16


Carolyn J. Turk    62    2004    2019    Ms. Turk is the Senior Internal Auditor of Molded Fiber Glass Companies and is a licensed CPA. Located in Ashtabula, Ohio, Molded Fiber Glass Companies is a manufacturer of reinforced fiber glass products with 12 entities in the U.S. and Mexico. Ms. Turk earned a B.S. in Accountancy from Youngstown State University in 1984. She has a long record of community service and currently serves on the Board of Country Neighbor Program, Inc. and as a Trustee of the Ashtabula Foundation. Ms. Turk’s business and accounting experience allow her to provide accounting and financial management expertise to the board.

 

Eight continuing directors

  

Age

  

Director

since

  

Current

term

expires

  

Biography

Thomas W. Bevan    53    2017    2021    Mr. Bevan is a founding shareholder and CEO of Bevan & Associates, LPA, Inc. in Boston Heights, Ohio. Mr. Bevan has been licensed to practice law in the State of Ohio since 1991. He has also been admitted to practice before the U. S. District Court, Northern District of Ohio, and the United States Supreme Court. Mr. Bevan is a member of the Ohio State Bar Association, a member and Foundation Fellow of the Akron Bar Association, a member and Governing Trustee of the Ohio Association for Justice, and a member of the Public Justice Foundation. He was a member of the Board of Directors of Liberty Bank, N.A. from 2011 until 2017. Mr. Bevan’s years of banking experience, his community contacts, and his knowledge of the former Liberty Bank, N.A.’s customer base and market area allow him to provide business and leadership expertise to the board.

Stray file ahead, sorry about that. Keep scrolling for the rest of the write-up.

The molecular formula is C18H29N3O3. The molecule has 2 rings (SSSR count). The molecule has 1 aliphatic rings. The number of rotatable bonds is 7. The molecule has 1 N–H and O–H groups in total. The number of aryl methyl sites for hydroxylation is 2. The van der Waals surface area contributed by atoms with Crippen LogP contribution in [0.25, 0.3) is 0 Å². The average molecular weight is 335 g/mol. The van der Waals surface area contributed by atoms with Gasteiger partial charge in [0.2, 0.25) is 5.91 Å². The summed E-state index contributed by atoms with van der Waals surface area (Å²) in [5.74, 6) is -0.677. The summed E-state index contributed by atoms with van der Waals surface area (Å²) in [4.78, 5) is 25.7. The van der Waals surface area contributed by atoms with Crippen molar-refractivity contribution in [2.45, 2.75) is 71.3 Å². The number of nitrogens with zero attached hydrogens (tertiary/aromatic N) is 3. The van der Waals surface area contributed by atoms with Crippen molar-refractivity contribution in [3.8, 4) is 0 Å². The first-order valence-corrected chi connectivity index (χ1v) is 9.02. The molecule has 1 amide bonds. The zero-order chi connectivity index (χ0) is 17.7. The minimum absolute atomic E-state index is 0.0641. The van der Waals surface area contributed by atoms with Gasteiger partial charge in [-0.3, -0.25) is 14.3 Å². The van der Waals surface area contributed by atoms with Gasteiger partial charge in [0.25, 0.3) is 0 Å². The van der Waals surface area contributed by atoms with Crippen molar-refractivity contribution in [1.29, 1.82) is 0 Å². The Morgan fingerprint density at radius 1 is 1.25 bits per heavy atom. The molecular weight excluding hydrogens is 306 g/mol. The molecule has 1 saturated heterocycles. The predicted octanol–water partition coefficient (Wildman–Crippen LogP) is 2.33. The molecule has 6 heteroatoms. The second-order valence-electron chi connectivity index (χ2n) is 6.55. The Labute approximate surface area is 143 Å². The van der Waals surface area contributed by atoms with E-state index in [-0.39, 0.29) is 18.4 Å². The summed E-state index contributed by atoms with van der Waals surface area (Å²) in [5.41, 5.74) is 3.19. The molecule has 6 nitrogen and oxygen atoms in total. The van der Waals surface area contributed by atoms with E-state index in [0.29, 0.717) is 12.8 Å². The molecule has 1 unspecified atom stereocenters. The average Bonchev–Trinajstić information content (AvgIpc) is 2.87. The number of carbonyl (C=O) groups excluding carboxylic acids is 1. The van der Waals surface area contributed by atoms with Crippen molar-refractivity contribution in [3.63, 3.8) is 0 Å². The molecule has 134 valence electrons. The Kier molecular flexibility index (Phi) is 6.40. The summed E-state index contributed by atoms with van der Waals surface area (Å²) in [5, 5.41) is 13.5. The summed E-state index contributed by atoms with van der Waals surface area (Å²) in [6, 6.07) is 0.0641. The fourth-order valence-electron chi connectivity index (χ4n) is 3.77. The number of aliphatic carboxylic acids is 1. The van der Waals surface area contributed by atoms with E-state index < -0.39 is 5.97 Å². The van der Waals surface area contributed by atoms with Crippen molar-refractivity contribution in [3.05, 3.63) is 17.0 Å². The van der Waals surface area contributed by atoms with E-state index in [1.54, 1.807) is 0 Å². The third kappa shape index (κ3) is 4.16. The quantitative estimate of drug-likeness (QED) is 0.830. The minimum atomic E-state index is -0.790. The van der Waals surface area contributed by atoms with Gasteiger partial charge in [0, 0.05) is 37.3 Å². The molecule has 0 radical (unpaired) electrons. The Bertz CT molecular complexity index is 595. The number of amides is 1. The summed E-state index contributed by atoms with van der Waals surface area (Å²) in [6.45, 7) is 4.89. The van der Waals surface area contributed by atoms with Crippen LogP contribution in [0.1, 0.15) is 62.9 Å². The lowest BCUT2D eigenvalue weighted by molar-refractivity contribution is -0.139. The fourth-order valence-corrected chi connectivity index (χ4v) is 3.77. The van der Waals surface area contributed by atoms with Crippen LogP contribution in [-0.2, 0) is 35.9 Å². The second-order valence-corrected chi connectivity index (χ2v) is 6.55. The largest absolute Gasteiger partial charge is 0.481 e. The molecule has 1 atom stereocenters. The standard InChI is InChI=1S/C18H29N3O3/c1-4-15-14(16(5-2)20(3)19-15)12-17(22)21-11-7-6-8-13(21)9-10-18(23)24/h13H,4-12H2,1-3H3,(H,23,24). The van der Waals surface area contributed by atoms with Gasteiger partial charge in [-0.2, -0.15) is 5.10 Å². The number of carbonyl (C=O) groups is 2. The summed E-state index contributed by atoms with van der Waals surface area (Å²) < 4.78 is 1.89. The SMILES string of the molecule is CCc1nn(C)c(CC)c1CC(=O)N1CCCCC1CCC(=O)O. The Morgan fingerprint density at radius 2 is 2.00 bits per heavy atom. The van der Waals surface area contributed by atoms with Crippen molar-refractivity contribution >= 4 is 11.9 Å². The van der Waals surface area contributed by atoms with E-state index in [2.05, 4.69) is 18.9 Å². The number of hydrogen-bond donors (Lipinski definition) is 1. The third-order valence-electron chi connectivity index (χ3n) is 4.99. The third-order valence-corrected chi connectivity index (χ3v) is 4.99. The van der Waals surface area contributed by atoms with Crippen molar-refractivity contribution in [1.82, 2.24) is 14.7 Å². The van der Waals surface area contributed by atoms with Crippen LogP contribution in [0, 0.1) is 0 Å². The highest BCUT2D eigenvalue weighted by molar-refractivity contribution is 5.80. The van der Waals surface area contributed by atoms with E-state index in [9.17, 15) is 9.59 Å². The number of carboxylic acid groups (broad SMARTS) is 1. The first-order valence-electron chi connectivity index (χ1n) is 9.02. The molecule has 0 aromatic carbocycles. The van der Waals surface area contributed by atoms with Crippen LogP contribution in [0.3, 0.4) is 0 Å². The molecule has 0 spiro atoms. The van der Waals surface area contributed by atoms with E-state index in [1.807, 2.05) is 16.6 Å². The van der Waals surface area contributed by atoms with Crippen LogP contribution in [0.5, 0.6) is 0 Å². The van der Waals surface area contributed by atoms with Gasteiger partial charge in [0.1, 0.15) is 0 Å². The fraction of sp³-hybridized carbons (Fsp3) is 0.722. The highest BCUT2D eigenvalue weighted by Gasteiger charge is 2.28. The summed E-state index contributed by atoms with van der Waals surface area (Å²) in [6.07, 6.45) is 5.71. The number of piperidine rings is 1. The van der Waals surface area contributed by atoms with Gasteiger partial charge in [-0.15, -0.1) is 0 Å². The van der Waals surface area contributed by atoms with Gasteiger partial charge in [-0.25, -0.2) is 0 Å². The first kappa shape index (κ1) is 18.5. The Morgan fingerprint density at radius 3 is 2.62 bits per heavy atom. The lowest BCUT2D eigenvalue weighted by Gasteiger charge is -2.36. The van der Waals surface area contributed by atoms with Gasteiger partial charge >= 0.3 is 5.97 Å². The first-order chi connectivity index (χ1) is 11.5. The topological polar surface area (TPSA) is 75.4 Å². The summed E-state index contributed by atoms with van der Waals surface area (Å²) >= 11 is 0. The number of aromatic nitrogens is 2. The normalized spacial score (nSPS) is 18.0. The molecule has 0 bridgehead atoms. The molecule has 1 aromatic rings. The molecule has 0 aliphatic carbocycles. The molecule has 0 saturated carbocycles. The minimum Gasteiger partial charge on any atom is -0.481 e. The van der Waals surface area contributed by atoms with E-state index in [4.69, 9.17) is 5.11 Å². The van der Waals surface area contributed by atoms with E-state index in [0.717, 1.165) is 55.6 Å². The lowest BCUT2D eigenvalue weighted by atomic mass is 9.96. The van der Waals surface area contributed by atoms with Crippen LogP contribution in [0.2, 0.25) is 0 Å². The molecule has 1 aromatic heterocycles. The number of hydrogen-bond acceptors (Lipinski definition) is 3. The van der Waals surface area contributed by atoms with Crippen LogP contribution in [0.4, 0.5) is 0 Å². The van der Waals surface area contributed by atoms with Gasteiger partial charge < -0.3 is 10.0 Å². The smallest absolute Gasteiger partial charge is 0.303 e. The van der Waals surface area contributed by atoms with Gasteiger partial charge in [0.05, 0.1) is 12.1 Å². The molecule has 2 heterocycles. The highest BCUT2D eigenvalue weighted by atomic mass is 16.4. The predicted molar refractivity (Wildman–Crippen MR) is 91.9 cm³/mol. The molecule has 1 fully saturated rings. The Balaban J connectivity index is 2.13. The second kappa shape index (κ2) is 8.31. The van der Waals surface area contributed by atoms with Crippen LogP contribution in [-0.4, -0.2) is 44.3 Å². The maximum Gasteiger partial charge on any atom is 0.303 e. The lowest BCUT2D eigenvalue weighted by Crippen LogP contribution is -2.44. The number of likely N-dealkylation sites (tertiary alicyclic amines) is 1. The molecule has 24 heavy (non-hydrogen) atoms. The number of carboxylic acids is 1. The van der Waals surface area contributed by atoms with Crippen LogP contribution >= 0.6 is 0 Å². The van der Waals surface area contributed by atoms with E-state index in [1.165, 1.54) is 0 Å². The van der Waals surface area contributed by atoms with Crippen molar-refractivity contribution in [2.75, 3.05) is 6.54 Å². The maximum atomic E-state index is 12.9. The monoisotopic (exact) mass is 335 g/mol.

James R. Heslop, II    65    2001    2021    Executive Vice President and Chief Operating Officer of The Middlefield Banking Company since 1996, Mr. Heslop became Executive Vice President and Chief Operating Officer of Middlefield on October 30, 2000. He became a director of the bank in July 1999 and a director of Middlefield on November 19, 2001. He is also the Vice President and Secretary and a director of EMORECO, Inc. From July 1993 until joining The Middlefield Banking Company in April 1996, Mr. Heslop was a Director, President, and Chief Executive Officer of First County Bank in Chardon, Ohio, an institution with total assets exceeding $40 million. First County Bank was an affiliate of F.N.B. Corporation of Pittsburgh, Pennsylvania. Mr. Heslop earned a B.S. in Business Administration from Wheeling College, an M.B.A. from Tiffin University, and is a graduate of the Graduate School of Banking at the University of Wisconsin-Madison. Mr. Heslop’s education, experience in the banking and financial services industry, and significant leadership positions with Middlefield, The Middlefield Banking Company, and EMORECO, Inc. allow him to provide business and leadership expertise to the board.
Eric W. Hummel    73    2011    2020    Mr. Hummel is President of Hummel Construction, Ravenna, Ohio, a position he has held since 1971. Mr. Hummel attended the Kent State University School of Architecture and the University of Wisconsin College of Engineering. He has been a member of the Portage Foundation Board of Trustees, Kent State University Architecture School Foundation, and Leadership Portage County Board. Mr. Hummel’s extensive business management experience allows him to provide business and leadership expertise to the board.